needing, like any other,
milk and love –

 but who was God.
 From: The Stream & the Sapphire: Selected Poems on Religious Theme

Music: To God Be the Glory – Sandi Patty (Lyrics below)

 

How can I say thanks
For the things You have done for me?
Things so undeserved,
Yet You gave to prove Your love for me;
The voices of a million angels
Could not express my gratitude.
All that I am and ever hope to be,
I owe it all to Thee.

To God be the glory,
To God be the glory,
To God be the glory
For the things He has done.
With His blood He has saved me,
With His power He has raised me;
To God be the glory
For the things He has done.

Just let me live my life,
Let it pleasing, Lord to Thee,
And if I gain any praise,
Let it go to Calvary.

 

Find the Deep Stream

Tuesday of the Fourth Week of Lent

March 24, 2020

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Today, in Mercy, our readings describe a deep and hidden stream revealed by God –

first to Ezechiel …

Raffael-vision-ezechiel
The Vision of Ezechiel by Rafael

then to a long-paralyzed man …

Schönherr_The_pool_of_Bethesda
The pool of Bethesda, by Schönherr.

So many stories in Scripture are laced with the same theme: there is a infinite mystery hidden under the surface of life:

  • Keep searching. Keep searching. 
  • The precious pearl that awaits discovery. 
  • The lost coin that must be found. 
  • The mustard seed buried in circumstance. 
  • The stream running deep under appearances.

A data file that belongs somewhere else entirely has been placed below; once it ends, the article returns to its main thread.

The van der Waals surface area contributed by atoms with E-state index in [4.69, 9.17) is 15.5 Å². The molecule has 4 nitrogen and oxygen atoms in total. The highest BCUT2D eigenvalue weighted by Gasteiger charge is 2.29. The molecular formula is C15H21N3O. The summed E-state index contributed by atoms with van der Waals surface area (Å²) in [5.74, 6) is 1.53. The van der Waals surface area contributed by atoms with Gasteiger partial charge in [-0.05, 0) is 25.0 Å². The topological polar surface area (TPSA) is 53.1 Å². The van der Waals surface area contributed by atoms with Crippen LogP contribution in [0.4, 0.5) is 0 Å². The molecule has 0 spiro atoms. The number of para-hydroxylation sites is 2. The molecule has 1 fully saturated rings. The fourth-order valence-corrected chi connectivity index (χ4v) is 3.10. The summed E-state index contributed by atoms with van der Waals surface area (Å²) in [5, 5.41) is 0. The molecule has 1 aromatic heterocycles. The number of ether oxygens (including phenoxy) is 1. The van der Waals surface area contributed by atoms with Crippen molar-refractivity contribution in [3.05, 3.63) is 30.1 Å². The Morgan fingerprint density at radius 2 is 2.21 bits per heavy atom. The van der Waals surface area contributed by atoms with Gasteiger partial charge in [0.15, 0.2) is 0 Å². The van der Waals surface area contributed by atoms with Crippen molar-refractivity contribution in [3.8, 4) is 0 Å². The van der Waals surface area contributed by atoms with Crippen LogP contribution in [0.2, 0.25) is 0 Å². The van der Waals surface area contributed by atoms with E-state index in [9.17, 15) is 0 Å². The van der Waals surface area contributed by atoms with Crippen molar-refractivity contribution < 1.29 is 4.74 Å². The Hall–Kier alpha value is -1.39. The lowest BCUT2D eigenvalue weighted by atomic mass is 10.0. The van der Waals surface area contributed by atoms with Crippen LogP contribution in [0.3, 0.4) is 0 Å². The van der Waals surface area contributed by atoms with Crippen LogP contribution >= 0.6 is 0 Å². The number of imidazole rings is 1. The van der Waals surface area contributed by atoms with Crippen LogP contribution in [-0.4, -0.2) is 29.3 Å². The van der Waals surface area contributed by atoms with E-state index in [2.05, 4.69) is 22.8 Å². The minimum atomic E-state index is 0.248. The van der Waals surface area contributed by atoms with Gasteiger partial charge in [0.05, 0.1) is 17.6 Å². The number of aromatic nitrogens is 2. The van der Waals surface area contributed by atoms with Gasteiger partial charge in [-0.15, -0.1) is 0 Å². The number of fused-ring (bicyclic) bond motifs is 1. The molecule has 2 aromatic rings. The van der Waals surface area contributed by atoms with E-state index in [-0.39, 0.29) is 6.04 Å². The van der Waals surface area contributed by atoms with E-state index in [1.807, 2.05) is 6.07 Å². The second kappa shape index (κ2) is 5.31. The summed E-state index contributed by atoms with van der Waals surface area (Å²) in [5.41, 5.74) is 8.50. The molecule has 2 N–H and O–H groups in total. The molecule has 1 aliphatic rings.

We might be tempted to dismiss our first reading from Ezechiel as over-described allegory. But its rendition of the slow, steady deepening, through which God leads the prophet, offers us an apt image to reflect on our own graced journey. 

Ez47_9 stream

Hasn’t God led us gently to the faith we have today? Like young children learning to ride the ocean breakers, we have been taught by a patient God. He returns in every tide to take us deeper into our next capacity for grace.

For thirty-eight years, the man in today’s Gospel has been paralyzed by the water’s edge. Maybe we know how he feels.

duck

He believes that his life is beyond transformation. He cannot dive under the surface of his circumstances to find the quickening waters.


Jesus gives him the key to unlock his paralysis. In a short phrase, Jesus offers the man a multilayered question:

  • What do you really want in your deepest heart?
  • When you find the answer, break through all that has kept you from that deepest desire. 
  • Step with Me through the next wave, and the next until, finally, we swim together in the great ocean of covenanted trust.

As our Responsorial Psalm promises:

God is our refuge and our strength,
an ever-present help in distress.
Therefore we fear not, though the earth be shaken
and mountains plunge into the depths of the sea.

There is a stream whose runlets gladden the city of God,
the holy dwelling of the Most High.
God is in its midst; it shall not be disturbed;
God will help it at the break of dawn.

Music: I Am – Marty Goetz (Lyrics below)

Come, behold the works of the Lord
How He has wrought the desolation
How He has brought His early help
The Lord of Hosts is with us
The God of Jacob is our refuge
When the nations rage and all the kingdoms fall
He says I Am, I Am, I Am all

And there’s a river whose streams make glad the city of God
They flow to His Holy habitation
They flow to the home of the Most High
The Lord of Hosts is with us
The God of Jacob is our refuge
He breaks the bow, he shatters the spear
And says I Am, I Am, I Am here!

So we will not fear
Though the worlds should change
Though the waters roar
Though the mountains shake and tremble
For He’s a present help in trouble, in trouble

Be still and know that I am God
I Am exalted in the nations
I Am exalted in the earth
The Lord of Hosts is with us
The God of Jacob is our refuge
To the ends of the earth He causes wars to cease and says
I Am, I Am, I Am peace
He says I Am, I Am, I Am peace